William Gollings

(1878 - 1932)

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Born in Pierce City, Idaho, in 1878, Bill Gollings spent his early years on farms in Idaho, Michigan, and New York. His family moved to Chicago in 1889, but preferring life in the West, Gollings left home at the age of 18 and traveled through Iowa, Nebraska, South Dakota, and Montana, making his way as a cowboy, trapper, sheepherder, and gold prospector. Influenced by the magazine illustrations of Frederic Remington, Gollings began to focus on a career in the arts, and in 1903 he sent a mail order to Montgomery Wards to obtain his first oil painting materials.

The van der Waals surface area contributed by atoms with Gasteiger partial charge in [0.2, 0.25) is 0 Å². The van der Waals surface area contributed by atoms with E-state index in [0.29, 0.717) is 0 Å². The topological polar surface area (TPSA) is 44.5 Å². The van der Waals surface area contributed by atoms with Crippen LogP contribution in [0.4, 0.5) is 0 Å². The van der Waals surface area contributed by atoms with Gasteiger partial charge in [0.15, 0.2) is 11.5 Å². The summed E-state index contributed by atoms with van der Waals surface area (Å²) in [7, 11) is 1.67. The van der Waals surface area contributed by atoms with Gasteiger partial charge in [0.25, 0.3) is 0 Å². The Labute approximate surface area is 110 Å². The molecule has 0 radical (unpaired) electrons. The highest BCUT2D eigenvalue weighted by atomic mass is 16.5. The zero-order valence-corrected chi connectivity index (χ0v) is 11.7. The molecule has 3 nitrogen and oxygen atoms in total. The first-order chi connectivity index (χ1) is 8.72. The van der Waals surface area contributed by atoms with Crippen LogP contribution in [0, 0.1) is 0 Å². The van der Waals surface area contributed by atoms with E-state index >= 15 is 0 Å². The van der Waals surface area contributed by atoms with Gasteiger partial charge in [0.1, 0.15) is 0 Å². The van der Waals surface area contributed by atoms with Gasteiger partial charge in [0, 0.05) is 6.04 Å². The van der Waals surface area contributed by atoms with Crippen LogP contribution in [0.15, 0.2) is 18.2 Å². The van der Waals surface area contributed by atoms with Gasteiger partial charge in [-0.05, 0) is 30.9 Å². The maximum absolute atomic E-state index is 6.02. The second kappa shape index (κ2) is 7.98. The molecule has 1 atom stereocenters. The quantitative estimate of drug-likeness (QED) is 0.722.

Acting as Gollings’ agent, the artist's brother sold Bill’s first paintings to a furniture storeowner in Sheridan, Wyoming. His brother also sent pictures to the editor of the Chicago Fine Arts Journal. At the suggestion of the editor, Gollings made his way to Chicago, where, in 1905, he used the proceeds from some painting sales to enroll at the Chicago Academy of Fine Arts. When his finances eventually gave out, Gollings moved back to Sheridan, where he continued painting and breaking horses to make his living. The last of his fulltime "cowboy" jobs was working for the government as a line rider on the Cheyenne Reservation. In 1909, determined to establish his reputation as an artist, he "built a shack and called it a studio," and devoted himself to painting scenes of the Western life that he knew so well. Gollings' primary influences were Howard Russell Butler, William P. Henderson, Charles M. Russell, W.H.D. Koerner, Joseph Henry Sharp, and Frederic Remington.